The Danish Pavilion at World Expo 2010 in Shanghai is a cutting edge and technically complex installation, as well as one of the most popular of the 200+ country pavilions. Every aspect of the installation is not only professional but highly innovative, including the Martin lighting control solution.
Lighting control is handled by two separate artnet systems, one for the exceptional LED facade and one for the rest of the Pavilion’s lighting. The LED facade is controlled via a project-built media server developed by Aarhus University’s Centre for Advanced Visualization and Interaction (CAVI, Denmark). The CAVI media server controls the look of the facade by triggering timings using sensors mounted around the building.
The non-facade lighting areas are quite substantial however. There are 25 other areas of the Danish Pavilion which are illuminated and controlled individually - a social bench, bike ramp, Mermaid Bar, shop, and storytelling boxes to name a few, but most notably Denmark’s iconic “The Little Mermaid.”
Virtually every area of the Danish Pavilion incorporates energy-efficient LED light sources and the entire system (more than 20000 DMX channels on 45 DMX universes) is run from a single touchscreen MaxModule Cerebrum™ lighting controller with a second Cerebrum available as a backup with an auto-switching system. The MaxModule Cerebrum is a compact and powerful touchscreen computer that has proved exceptionally stable over the first four months of the Expo. The MaxModule Cerebrum triggers looks from the sensors through the CAVI media server.
All lighting is controlled locally and, if needed, the complete system can be monitored remotely via a secure vpn connection from half way around the world at Martin’s Danish headquarters or a nearby location. Even complete resets, troubleshooting and any software upgrades are handled remotely and control can even be done from an iPad. The MaxModule Cerebrum was programmed by Martin’s Johan Colméus. Facade programming was completed by CAVI.
Martin’s handy iPhone MAXRemote™, which allows for remote control of lighting devices straight from an iPhone, iPod or iPad, is used to walk around the Pavilion and make adjustments. Lighting for weekly concerts can even be handled via a webpage or iPhone.
Additionally, there are eight Martin Ether2DMX8™ boxes used (one spare) to handle the large number of DMX channels. The DMX router translates Artnet protocol into DMX in/out universes but can also be used as a DMX merger, DMX splitter hub, fail safe device, cue playback, and DMX viewer monitor. The Martin MaxNet architecture combined with the Ether2DMX8 boxes has allowed for thousands of dollars in savings compared to traditional console networking with expensive DMX processor nodes.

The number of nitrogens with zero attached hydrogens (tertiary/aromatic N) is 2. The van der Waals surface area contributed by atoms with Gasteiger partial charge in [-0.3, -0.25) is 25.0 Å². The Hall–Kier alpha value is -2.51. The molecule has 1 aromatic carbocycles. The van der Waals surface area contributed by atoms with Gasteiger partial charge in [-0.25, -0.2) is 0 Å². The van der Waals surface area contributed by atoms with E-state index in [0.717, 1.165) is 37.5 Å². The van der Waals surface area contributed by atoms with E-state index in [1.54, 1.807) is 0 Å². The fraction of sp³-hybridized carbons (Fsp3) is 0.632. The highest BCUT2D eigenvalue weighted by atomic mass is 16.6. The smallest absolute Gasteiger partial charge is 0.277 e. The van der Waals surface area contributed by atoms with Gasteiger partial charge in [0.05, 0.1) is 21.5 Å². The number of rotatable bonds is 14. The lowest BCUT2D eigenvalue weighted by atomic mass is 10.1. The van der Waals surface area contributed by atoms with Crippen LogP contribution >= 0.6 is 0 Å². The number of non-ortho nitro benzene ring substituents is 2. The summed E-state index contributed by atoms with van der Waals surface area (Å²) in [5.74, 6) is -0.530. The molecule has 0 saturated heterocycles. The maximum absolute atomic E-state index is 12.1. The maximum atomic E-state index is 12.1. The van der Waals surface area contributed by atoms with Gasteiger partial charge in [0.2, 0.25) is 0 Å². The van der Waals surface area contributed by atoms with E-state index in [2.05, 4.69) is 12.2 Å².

The Pavilion runs in automatic mode, e.g., light settings change on their own from daylight through dusk to evening. Actual lighting conditions influence the system in real-time via the light sensors installed around the Pavilion. A blue sky produces a different setting than a cloudy day for example, so no matter what the weather the lighting is always perfectly adjusted to the surroundings.
Key personnel are able to control individual settings, e.g., for events outside normal operating hours, test runs, fixture cleaning and other proactive maintenance. The lighting system is even employed outside opening hours as the Pavilion’s cleaning personnel use it when they go about their work.
Martin Professional and CAVI, in collaboration with Bjarke Ingels Group (BIG) architects, have designed, developed and installed the dynamic façade and auxiliary areas for the Danish Pavilion.
Martin control systems can be found at other pavilions around Expo including the Polish Pavilion where a Martin Maxxyz Compact, supplied by Flashlight and programmed by Tibbe Warnier, is used to control an automated light show.
“I have had many good experiences with the Maxxyz and programming the show for the Polish Pavilion was definitely one of them,” Warnier commented. “The Maxxyz Compact is a great lighting controller – it’s not only easy to use but it can do everything from events to theatre to architecture, all in one system.
“For the Polish Pavilion, I took various cue lists and brought them together in one simple program to control LED fixtures and automated luminaires with gobo projection.” Lighting design for the Polish Pavilion is by Marc Heinz with set design by Boris Kublicka.